Liberace's legacy lives on ... but his museum, which has been a tourist drawcard for Las Vegas for the past 31 years, has unfortunately closed its doors because of the economic downturn and fewer visitors.
Looking forward to visiting the legendary and flamboyant entertainer's museum - founded in 1979 by "Mr Showmanship" himself - I was disappointed to be informed by an over-enthusiastic taxi driver that he'd shut up shop.
As part of my Vegas trip in early 2006 I paid a momentous visit to the museum that houses rare antiques, dazzling jewellery and an unsurpassed wardrobe of the most glittering and over-the-top costumes owned by this unique pianist, who, in 1987 at 68 years of age, succumbed to complications arising from AIDS. A non-profit organisation, the Liberace Foundation, will continue to fund scholarships as it has done since 1976 but for the meantime, the doors of the museum remain closed until decisions are made. Housed in two buildings, the museum's demise is lamentable.
On my previous visit I was in awe of an impressive collection of pianos that were not only owned by Liberace, but some of which once belonged to George Gershwin, Brahms, List and Schubert.
Now behind closed and locked doors is Liberace's personal collection of cars that include a Rolls Royce covered entirely in rhinestones and a Bentley covered in tiny mirror tiles. There's a stunning collection of rings including a gigantic amethyst given to him by Queen Elizabeth II and an oversized piano-shaped beauty encrusted with diamonds. But as they say, you can't take it with you.
What you can take with you from Las Vegas, however, are pocketfuls of visual memories in the shape of such entertainment spectacles as Phantom of The Opera which is showing at the purpose-built Phantom theatre at The Venetian resort on Las Vegas Boulevard.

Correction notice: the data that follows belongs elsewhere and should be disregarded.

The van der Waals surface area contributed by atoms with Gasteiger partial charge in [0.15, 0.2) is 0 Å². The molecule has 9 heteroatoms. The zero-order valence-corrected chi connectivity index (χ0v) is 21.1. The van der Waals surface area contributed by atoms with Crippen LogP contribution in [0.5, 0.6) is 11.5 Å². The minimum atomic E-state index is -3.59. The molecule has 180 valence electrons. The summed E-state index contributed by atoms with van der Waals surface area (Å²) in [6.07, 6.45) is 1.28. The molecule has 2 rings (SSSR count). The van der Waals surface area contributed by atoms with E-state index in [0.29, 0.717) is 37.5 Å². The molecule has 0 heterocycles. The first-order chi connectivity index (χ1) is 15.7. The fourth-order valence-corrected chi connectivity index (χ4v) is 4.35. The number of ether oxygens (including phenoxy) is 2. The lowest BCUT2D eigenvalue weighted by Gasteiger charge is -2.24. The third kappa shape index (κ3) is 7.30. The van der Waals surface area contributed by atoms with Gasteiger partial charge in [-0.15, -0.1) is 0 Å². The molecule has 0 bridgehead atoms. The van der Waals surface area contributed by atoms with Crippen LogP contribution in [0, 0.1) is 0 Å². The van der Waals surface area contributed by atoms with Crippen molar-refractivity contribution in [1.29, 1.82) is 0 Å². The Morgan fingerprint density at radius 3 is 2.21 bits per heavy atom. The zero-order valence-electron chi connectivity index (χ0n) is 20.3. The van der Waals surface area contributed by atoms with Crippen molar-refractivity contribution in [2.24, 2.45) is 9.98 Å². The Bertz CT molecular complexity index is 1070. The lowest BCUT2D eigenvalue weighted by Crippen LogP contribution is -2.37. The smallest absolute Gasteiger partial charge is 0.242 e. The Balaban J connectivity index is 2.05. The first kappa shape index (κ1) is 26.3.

Phantom of the Opera is a macabre tale of love and obsession. When Andrew Lloyd Webber scored the music and opened it in the West End of London in 1986 with Michael Crawford taking on the role of the Phantom, he probably had no idea how successful it was going to be. Based on the novel by Gaston Leroux, the Really Useful Theatre Company has taken the guts of this epic musical and produced a 95-minute version specifically for the Venetian under the direction of Harold Prince. Every song from the musical is included in the performance.
As the story unfolds amid rehearsals for the opera Hannibal, we meet the young Christine (Kristen Hertzenberg) who has fallen hopelessly in love with her dashing childhood sweetheart Raoul (Andrew Ragone). Seated in the boxes to each side of the audience are members (albeit well-dressed mannequins) of the Parisian hierarchy with whom the audience immediately feel at one. As rehearsals progress, the Phantom (Anthony Crivello) makes himself known and falls hopelessly in love with Christine. The triangle is born and a tug of love begins. As we are taken through The Music of the Night, Think of Me, All I Ask of You, Masquerade and of course The Phantom of the Opera, we are truly spoiled by the delightful voice of Hertzenberg and the polished vocal performances of award-winning Crivello, Ragone and awesome chorus. The Venetian has pulled out all the stops in their US$40 million ($51.67 million) Vegas production, now in its fourth year and no doubt set to run for many more to come.
Although I've seen the West End version, I have to say the glitz and glam one demands from Vegas shows ... the Venetian wins hands-down on production with an unbelievable set, state of the art lighting and a custom-built theatre. Phantom is the third show I've been able to take in on my entertainment tour of this town, and it's certainly one that should be seriously considered if you find yourself in Vegas.